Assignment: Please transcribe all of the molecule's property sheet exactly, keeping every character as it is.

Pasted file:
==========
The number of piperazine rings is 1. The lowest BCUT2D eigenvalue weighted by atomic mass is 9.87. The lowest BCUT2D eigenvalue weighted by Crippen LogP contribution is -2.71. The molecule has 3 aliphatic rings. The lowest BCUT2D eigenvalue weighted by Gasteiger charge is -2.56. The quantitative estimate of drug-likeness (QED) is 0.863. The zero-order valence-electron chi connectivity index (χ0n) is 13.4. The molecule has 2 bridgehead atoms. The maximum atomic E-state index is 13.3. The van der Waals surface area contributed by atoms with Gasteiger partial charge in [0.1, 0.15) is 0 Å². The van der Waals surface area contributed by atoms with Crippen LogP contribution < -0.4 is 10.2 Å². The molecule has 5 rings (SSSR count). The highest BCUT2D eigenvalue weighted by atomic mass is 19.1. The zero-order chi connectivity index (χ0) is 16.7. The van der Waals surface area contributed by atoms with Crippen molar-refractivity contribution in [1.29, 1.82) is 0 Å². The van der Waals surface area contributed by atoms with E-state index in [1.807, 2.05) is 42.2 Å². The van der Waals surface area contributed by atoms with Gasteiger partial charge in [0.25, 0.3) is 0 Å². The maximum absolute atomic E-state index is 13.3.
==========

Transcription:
The number of piperazine rings is 1. The lowest BCUT2D eigenvalue weighted by atomic mass is 9.87. The lowest BCUT2D eigenvalue weighted by Crippen LogP contribution is -2.71. The molecule has 3 aliphatic rings. The lowest BCUT2D eigenvalue weighted by Gasteiger charge is -2.56. The quantitative estimate of drug-likeness (QED) is 0.863. The zero-order valence-electron chi connectivity index (χ0n) is 13.4. The molecule has 2 bridgehead atoms. The maximum atomic E-state index is 13.3. The van der Waals surface area contributed by atoms with Gasteiger partial charge in [0.1, 0.15) is 0 Å². The van der Waals surface area contributed by atoms with Crippen LogP contribution < -0.4 is 10.2 Å². The molecule has 5 rings (SSSR count). The highest BCUT2D eigenvalue weighted by atomic mass is 19.1. The zero-order chi connectivity index (χ0) is 16.7. The van der Waals surface area contributed by atoms with Crippen molar-refractivity contribution in [1.29, 1.82) is 0 Å². The van der Waals surface area contributed by atoms with E-state index in [1.807, 2.05) is 42.2 Å². The van der Waals surface area contributed by atoms with Gasteiger partial charge in [0.25, 0.3) is 0 Å². The maximum absolute atomic E-state index is 13.3.